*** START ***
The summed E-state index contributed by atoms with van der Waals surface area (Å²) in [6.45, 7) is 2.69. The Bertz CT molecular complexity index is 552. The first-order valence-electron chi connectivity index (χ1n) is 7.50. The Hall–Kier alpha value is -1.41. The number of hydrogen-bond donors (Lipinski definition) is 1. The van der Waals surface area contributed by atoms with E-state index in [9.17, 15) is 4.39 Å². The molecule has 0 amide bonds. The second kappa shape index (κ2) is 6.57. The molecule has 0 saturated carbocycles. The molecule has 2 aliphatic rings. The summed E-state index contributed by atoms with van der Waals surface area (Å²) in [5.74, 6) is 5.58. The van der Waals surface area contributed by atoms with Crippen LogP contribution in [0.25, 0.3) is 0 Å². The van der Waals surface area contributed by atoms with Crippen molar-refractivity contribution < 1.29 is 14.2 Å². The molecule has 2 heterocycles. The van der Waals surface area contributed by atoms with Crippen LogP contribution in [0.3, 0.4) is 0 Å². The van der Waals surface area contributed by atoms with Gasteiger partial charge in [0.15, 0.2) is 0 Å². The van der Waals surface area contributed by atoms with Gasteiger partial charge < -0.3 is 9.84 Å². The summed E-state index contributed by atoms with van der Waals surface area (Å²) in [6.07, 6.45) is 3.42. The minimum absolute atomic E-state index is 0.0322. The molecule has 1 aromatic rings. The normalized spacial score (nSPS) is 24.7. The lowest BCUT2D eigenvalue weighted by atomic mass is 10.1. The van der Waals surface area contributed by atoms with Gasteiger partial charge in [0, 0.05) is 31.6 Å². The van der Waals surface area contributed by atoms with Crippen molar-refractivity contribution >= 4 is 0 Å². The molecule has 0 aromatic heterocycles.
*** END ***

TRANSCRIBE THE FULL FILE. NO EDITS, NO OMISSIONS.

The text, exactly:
The summed E-state index contributed by atoms with van der Waals surface area (Å²) in [6.45, 7) is 2.69. The Bertz CT molecular complexity index is 552. The first-order valence-electron chi connectivity index (χ1n) is 7.50. The Hall–Kier alpha value is -1.41. The number of hydrogen-bond donors (Lipinski definition) is 1. The van der Waals surface area contributed by atoms with E-state index in [9.17, 15) is 4.39 Å². The molecule has 0 amide bonds. The second kappa shape index (κ2) is 6.57. The molecule has 0 saturated carbocycles. The molecule has 2 aliphatic rings. The summed E-state index contributed by atoms with van der Waals surface area (Å²) in [5.74, 6) is 5.58. The van der Waals surface area contributed by atoms with Crippen LogP contribution in [0.25, 0.3) is 0 Å². The van der Waals surface area contributed by atoms with Crippen molar-refractivity contribution < 1.29 is 14.2 Å². The molecule has 2 heterocycles. The van der Waals surface area contributed by atoms with Crippen LogP contribution in [0.3, 0.4) is 0 Å². The van der Waals surface area contributed by atoms with Gasteiger partial charge in [0.15, 0.2) is 0 Å². The van der Waals surface area contributed by atoms with Gasteiger partial charge < -0.3 is 9.84 Å². The summed E-state index contributed by atoms with van der Waals surface area (Å²) in [6.07, 6.45) is 3.42. The minimum absolute atomic E-state index is 0.0322. The molecule has 1 aromatic rings. The normalized spacial score (nSPS) is 24.7. The lowest BCUT2D eigenvalue weighted by atomic mass is 10.1. The van der Waals surface area contributed by atoms with Gasteiger partial charge in [0, 0.05) is 31.6 Å². The van der Waals surface area contributed by atoms with Crippen molar-refractivity contribution >= 4 is 0 Å². The molecule has 0 aromatic heterocycles.